By Ruth Davenport

Tuition consultation has almost come and gone and University of Calgary student representatives are disappointed with both the process and the outcome.

"I would say the atmosphere surrounding tuition consultation has been fairly friendly," said Students’ Union President Barb Wright. "But I would have to say it hasn’t exactly been effective."

Each year, three representatives of the Students’ Legislative Council engage in dialogue with university administrators to discuss the amount of the tuition increase for the following year. The 2001 SU tuition consultation committee consists of Wright, Vice-President External Oliver Bladek and Operations and Finance commissioner Robbie White.

"I’ve been very pleased with this year’s tuition consultation," said U of C VP Finance and Services Dr. Keith Winter. "It was positive and informative for us and I hope it’s been as informative for the SU."

SU representatives expressed disappointment that after what should have been the last meeting, Dr. Winter was unable to confirm a possible tuition increase figure to be recommended to the Planning and Finance Committee on Nov. 14.

"I don’t feel like tuition has been much of a priority for Dr. Winter this year," said Wright. "He’s focusing his energies on campus planning and with a lack of funding coming from the province to finish the campus plan, I don’t see how that should be a larger priority than tuition."

Wright suggested the tuition increase would be comparable to the 3.65 per cent approved by the University of Alberta but stressed this number could not be confirmed.

"I can’t give the answer to that," agreed Winter. "We didn’t have a number to discuss at the meeting."

New to this year’s consultation was the proposal of a student-directed increase. The concept was proposed by Dr. Winter and would allow the SU to determine how one per cent of the tuition increase would be used.

"Dr. Winter originally brought it up and suggested putting it towards the library," said White. "But he told us to think about where it would go."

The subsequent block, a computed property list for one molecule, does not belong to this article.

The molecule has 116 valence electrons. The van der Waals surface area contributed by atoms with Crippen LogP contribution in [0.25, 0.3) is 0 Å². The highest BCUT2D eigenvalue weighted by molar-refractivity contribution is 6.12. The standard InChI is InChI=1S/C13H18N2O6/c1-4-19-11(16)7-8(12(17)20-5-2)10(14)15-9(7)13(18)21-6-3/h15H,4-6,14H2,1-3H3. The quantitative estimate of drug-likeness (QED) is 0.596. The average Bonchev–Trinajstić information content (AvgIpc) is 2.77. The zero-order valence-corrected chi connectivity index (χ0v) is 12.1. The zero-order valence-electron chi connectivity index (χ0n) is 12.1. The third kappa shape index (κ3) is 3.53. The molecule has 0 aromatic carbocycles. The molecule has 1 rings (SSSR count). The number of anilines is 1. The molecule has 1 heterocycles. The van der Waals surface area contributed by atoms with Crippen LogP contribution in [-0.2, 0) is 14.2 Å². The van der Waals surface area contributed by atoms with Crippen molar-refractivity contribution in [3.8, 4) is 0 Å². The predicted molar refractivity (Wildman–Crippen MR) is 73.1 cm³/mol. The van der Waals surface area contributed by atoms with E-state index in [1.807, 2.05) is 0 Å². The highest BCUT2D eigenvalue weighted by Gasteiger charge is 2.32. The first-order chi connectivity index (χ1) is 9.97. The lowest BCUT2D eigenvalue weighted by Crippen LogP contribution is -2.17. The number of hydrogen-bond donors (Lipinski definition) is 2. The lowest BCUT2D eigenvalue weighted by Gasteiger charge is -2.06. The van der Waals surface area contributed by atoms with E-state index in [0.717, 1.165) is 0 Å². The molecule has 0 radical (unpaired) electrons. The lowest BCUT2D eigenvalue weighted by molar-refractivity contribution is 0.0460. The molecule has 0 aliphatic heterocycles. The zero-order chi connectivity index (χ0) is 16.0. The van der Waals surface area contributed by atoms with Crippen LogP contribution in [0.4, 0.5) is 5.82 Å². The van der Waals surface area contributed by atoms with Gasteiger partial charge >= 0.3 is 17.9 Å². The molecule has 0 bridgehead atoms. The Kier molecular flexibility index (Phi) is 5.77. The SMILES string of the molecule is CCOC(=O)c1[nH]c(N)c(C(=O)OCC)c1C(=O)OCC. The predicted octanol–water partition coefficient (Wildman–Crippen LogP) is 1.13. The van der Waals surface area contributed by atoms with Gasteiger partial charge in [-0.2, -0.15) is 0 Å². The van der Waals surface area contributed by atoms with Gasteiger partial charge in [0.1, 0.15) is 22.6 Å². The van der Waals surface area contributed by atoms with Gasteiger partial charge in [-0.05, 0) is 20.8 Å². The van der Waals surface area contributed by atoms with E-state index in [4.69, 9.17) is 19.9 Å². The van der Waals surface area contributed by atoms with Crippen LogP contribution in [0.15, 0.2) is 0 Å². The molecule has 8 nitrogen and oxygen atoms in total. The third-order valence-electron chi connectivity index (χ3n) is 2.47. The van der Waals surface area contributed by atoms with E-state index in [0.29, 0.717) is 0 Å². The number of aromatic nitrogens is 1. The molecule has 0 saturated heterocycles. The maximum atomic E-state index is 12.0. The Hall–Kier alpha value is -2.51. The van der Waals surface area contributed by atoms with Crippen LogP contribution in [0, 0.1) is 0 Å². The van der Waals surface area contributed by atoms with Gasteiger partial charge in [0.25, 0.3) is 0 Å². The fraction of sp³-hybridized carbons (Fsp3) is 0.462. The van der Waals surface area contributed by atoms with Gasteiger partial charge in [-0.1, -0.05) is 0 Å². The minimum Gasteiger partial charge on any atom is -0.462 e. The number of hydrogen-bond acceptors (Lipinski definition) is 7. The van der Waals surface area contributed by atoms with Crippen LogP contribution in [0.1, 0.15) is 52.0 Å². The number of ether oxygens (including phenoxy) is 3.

At the Nov. 6 SLC meeting, it was suggested that the SU would not have the authority to disperse the funds at their discretion. The funds could be allocated to the library or to student bursaries, but the final use would be contingent on Winter’s approval.

"The direction we got from council was that we weren’t interested," said White. "We don’t want any part in approving an increase."

Wright added that the possibility of using the funds for bursaries indicates the funds aren’t needed by the university and could be eliminated from the increase altogether.

"That one per cent does not go to base operating, it goes to something else," said Wright. "That leads me to believe they don’t need that million dollars unless they were going to be funding something out of the base operating budget. But tuition is always touted as being more base operating funding, if they know that a million dollars isn’t going to go there, what do they need it for?"

"There aren’t any specifics here," said Winter. "We’ve been exploring options as per the nature of the consultation process. I asked for suggestions and I offered some and asked for reactions, but we haven’t concluded that any of these things are or are not going to happen."

The PFC will meet on Nov. 14 to determine the tuition increase that will be recommended to the Board of Governors. The BoG meeting will take place on Nov. 30. For more information, visit the SU tuition forum at

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